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Atlas Volunteer Story - Meet James Fox

By Ashley Peele August 25, 2016
JamesFox

Meet James Fox, a stellar Atlas volunteer whose story needed sharing amongst the larger birding community.  He is an awesome contributor for several reasons, but primarily because he not only dove in to the Atlas project this spring, but also launched a Virginia Big Year in January!  Despite his big year goals, James has taken the time to contribute breeding observations from all over the state.  Receiving data from folks who are birding remote parts of the state is hugely valuable to the Atlas project, given the challenge of covering sparsely populated corners of the state.

Here’s a little background from James himself…

“I am a web developer from Front Royal and have been birding for most of my life, mainly in Michigan where I grew up and now in Virginia.  I have been using eBird since 2007 and have been an eBird reviewer for several northwest VA counties for the past year.  It is great to know that your observations are being used to monitor the changes in bird populations and it is fantastic that the Virginia Breeding Bird Atlas is building off of the already valuable data in eBird and providing another dimension to the data.  In addition to participating in the atlas this year I have also done bird surveys for the NEON project at the Smithsonian Conservation Biology Institute in Front Royal and am in the middle of a Virginia Big year (I am at 315 species so far).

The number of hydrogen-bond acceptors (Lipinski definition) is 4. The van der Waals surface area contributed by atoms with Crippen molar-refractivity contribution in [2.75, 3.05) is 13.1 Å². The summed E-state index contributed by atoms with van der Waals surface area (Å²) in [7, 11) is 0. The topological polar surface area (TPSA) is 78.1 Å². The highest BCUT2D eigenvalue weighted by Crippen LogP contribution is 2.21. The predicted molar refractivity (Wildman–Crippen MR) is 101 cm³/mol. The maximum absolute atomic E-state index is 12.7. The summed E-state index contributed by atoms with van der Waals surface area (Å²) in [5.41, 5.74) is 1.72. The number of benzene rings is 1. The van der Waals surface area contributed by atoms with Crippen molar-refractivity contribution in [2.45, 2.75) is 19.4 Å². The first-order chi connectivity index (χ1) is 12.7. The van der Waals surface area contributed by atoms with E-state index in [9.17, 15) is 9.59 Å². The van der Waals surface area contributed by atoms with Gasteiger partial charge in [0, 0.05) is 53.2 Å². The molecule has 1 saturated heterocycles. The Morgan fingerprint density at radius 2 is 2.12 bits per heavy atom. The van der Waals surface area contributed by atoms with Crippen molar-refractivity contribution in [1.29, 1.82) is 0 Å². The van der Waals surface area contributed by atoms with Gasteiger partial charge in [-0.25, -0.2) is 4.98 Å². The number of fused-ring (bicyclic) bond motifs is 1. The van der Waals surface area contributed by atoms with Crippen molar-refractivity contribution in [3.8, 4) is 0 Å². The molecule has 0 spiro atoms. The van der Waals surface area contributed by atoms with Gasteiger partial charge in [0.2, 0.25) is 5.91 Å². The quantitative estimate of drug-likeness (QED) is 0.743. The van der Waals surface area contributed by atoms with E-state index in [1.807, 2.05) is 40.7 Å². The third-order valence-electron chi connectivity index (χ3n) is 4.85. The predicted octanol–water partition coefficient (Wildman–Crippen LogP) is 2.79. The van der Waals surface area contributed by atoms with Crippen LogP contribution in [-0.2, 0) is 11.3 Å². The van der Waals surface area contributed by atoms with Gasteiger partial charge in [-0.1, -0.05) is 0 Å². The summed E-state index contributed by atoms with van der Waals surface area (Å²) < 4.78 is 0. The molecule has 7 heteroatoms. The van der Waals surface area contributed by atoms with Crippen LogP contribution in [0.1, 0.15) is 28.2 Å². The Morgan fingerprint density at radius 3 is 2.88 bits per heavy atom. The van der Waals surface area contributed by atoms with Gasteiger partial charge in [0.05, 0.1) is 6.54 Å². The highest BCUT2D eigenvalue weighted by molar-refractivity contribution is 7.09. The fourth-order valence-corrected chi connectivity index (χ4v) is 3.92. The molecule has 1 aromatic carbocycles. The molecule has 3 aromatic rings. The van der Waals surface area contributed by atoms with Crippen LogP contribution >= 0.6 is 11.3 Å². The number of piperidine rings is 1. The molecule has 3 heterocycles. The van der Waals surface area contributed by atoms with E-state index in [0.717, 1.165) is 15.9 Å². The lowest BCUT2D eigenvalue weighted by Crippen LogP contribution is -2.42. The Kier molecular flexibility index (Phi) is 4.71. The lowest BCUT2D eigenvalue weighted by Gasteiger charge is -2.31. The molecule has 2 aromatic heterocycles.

I really like how the atlas encourages you to go out and bird local spots more thoroughly, especially during the summer when the birding is usually slower.  It is also fun trying to confirm breeders from the more remote corners of the state that I have been to because of my big year.”

We sure appreciate his efforts and are following his big year progress with interest!  Great to have young birders taking active roles in the birding community and pushing the birding records.  While our Atlas season is winding down, James (and other birders) are gearing up for fall migration and the hope of more species for his year list.  Best of luck, James, and thanks again for all your efforts!

 

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